"The Day the World Ended": The JSA travels to the 3first century to save humanity from Knelo and his race of shape-changing Chameleons. All-Star Comics #56 (Dec. 1950/Jan. 1951)
"Mystery of the Vanishing Detectives": The JSA rescues four kidnapped detectives from the Key, who apparently jumps to his death. NOTE: This was the final Golden Age JSA story and the last Golden Age appearance of the Atom, Black Canary, Doctor Mid-Nite, the Flash, Green Lantern, and Hawkman. This Key may be the same villain who later menaces the Justice League of America . All-Star Comics #57 (Feb./Mar. 1951)
1951: Ted Knight marries Doris Lee. She dies several years later, prompting Ted to retire. America vs. the JSA #3 (Mar. 1985)
October 13, 1951, "The Man Who Defeated the Justice Society": After nearly being killed by Eliminations, Inc., the JSA is called to appear before the House Committee on Un-American Activities on charges of consorting with a foreign agent. Rather than unmask themselves, Green Lantern dramatically whisks them away from the hearing. All these events were orchestrated by Per Degaton. NOTES: In the 1950s, only Superman, Wonder Woman, Batman, and Robin, along with Aquaman, Green Arrow and Speedy, Johnny Quick, Robotman and the Vigilante continued to be published. It is unclear how many 1950s stories were part of Earth-Two continuity; most 1950s adventures of Aquaman, Green Arrow, and the Vigilante were attributable to the Earth-One characters. Adventure Comics #466 (Nov./Dec. 1979)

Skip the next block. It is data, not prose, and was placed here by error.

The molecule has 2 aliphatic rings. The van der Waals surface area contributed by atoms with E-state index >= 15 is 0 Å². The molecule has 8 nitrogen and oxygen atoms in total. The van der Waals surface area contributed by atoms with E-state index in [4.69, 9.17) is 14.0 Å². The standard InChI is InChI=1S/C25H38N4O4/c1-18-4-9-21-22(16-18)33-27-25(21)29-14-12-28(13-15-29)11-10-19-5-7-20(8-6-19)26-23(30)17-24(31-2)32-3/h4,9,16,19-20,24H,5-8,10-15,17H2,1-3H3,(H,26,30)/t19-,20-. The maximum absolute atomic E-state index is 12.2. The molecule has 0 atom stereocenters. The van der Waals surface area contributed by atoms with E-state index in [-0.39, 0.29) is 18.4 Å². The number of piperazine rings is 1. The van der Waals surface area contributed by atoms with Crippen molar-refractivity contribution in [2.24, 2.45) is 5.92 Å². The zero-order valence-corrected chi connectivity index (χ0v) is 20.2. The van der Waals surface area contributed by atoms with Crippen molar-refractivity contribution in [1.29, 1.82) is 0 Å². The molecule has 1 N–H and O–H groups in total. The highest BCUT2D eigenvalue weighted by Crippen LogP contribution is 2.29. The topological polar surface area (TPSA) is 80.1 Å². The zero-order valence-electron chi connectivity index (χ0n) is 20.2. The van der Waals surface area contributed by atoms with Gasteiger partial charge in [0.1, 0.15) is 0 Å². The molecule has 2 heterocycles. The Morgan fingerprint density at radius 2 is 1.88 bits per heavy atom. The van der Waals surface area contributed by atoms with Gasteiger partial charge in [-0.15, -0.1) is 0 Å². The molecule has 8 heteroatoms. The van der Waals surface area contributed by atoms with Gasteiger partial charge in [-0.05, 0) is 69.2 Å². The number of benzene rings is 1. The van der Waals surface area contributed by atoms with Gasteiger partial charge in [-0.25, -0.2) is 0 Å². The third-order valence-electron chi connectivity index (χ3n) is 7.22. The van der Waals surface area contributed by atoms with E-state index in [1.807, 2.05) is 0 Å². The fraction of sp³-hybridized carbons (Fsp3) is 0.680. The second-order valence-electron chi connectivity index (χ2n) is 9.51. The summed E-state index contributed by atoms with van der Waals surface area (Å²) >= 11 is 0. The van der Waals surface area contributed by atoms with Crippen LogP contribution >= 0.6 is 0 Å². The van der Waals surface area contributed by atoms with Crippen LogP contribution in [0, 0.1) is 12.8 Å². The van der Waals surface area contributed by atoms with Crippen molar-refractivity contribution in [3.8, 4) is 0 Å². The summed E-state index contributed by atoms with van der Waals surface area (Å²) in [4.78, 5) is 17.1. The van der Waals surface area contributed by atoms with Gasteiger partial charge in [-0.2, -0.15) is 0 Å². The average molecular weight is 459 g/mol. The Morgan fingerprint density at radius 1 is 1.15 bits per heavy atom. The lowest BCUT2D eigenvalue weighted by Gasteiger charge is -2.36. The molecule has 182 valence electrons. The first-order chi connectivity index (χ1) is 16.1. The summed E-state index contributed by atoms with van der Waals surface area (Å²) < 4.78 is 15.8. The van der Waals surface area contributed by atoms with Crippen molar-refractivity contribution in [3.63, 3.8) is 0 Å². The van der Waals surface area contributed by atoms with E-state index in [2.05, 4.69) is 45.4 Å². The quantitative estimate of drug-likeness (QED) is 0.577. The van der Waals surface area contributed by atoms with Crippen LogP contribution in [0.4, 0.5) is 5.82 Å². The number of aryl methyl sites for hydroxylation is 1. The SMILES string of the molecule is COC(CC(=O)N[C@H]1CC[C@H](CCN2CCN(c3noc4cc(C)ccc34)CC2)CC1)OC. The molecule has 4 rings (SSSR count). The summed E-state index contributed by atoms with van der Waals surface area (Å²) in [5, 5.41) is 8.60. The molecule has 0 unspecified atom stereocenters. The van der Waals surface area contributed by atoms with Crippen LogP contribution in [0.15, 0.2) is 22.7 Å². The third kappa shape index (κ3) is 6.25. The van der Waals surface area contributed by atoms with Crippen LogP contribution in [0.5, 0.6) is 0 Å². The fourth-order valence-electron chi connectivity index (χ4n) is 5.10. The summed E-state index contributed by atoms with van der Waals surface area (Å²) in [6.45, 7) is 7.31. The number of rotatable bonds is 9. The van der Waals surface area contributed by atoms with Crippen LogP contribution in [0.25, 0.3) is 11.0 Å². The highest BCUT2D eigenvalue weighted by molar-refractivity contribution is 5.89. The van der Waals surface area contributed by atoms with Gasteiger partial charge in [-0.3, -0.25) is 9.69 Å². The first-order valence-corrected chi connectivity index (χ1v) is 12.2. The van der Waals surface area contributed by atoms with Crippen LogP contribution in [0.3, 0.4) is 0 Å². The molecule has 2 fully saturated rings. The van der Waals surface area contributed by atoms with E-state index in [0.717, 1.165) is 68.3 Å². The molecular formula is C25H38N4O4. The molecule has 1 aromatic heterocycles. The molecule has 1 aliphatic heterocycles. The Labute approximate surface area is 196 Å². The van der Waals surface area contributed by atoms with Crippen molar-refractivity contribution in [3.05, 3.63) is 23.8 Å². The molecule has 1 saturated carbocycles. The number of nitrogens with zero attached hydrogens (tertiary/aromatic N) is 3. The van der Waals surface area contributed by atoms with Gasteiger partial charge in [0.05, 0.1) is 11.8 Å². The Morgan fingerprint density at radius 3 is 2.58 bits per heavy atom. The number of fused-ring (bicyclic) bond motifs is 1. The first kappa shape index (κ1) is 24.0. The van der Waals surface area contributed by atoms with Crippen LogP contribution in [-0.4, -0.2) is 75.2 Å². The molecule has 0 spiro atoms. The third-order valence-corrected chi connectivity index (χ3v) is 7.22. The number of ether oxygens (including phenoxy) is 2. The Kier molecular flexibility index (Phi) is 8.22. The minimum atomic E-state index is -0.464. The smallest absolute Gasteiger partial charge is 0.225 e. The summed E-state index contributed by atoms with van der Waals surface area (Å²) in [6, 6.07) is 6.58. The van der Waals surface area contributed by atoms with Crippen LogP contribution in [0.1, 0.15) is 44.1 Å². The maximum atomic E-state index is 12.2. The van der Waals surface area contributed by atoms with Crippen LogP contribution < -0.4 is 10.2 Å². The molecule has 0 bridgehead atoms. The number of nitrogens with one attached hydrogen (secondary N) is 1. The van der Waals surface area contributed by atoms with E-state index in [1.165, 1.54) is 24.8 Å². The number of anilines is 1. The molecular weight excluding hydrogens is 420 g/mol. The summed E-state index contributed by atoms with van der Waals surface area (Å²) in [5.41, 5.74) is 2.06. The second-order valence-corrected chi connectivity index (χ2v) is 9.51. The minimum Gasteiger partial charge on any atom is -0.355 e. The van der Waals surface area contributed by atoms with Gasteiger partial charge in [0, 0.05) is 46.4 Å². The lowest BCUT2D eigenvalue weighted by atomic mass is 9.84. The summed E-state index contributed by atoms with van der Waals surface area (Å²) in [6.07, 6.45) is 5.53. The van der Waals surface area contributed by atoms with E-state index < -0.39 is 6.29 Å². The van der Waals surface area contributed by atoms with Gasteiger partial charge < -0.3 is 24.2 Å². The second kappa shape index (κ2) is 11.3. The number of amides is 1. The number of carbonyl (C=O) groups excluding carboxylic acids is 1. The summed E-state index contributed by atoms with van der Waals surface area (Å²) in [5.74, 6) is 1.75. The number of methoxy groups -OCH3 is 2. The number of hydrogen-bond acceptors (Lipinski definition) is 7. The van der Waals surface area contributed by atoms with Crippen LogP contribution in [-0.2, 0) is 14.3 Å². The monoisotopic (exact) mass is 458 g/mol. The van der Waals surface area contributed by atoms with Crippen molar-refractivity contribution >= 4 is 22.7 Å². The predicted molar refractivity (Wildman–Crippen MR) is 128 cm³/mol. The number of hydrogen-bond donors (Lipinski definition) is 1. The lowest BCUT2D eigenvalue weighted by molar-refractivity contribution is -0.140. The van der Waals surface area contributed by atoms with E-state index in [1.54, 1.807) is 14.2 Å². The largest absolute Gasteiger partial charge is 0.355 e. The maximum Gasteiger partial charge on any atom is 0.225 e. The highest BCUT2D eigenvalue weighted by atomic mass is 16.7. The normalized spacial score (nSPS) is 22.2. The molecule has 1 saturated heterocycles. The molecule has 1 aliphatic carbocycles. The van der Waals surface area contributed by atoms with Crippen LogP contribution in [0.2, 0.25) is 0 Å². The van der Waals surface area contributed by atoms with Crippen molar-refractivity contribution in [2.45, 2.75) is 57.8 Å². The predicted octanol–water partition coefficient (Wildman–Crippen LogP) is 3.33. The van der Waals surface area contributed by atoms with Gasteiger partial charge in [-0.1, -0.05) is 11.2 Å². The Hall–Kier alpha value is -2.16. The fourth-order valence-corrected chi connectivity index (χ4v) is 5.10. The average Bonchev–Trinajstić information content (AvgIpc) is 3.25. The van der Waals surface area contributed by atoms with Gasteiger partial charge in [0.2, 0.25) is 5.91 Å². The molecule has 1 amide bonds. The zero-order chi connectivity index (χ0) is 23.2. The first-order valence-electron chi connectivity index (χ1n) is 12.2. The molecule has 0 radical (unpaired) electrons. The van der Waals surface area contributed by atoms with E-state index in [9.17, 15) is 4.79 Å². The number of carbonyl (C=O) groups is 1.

A spell cast by the Wizard, intended to eliminate Superman, causes the Earth-Two Clark Kent to forget his identity as Superman for nearly a year. During this time, Clark becomes more assertive and finally attracts the attention of Lois Lane. Action Comics #484 (June 1978)
Clark Kent marries Lois Lane. On their wedding night, Lois discovers that Clark is Superman. Clark shortly recovers his memories and reclaims his Superman identity. He and Lois renew their vows in Superman's mountain retreat. Action Comics #484 (June 1978)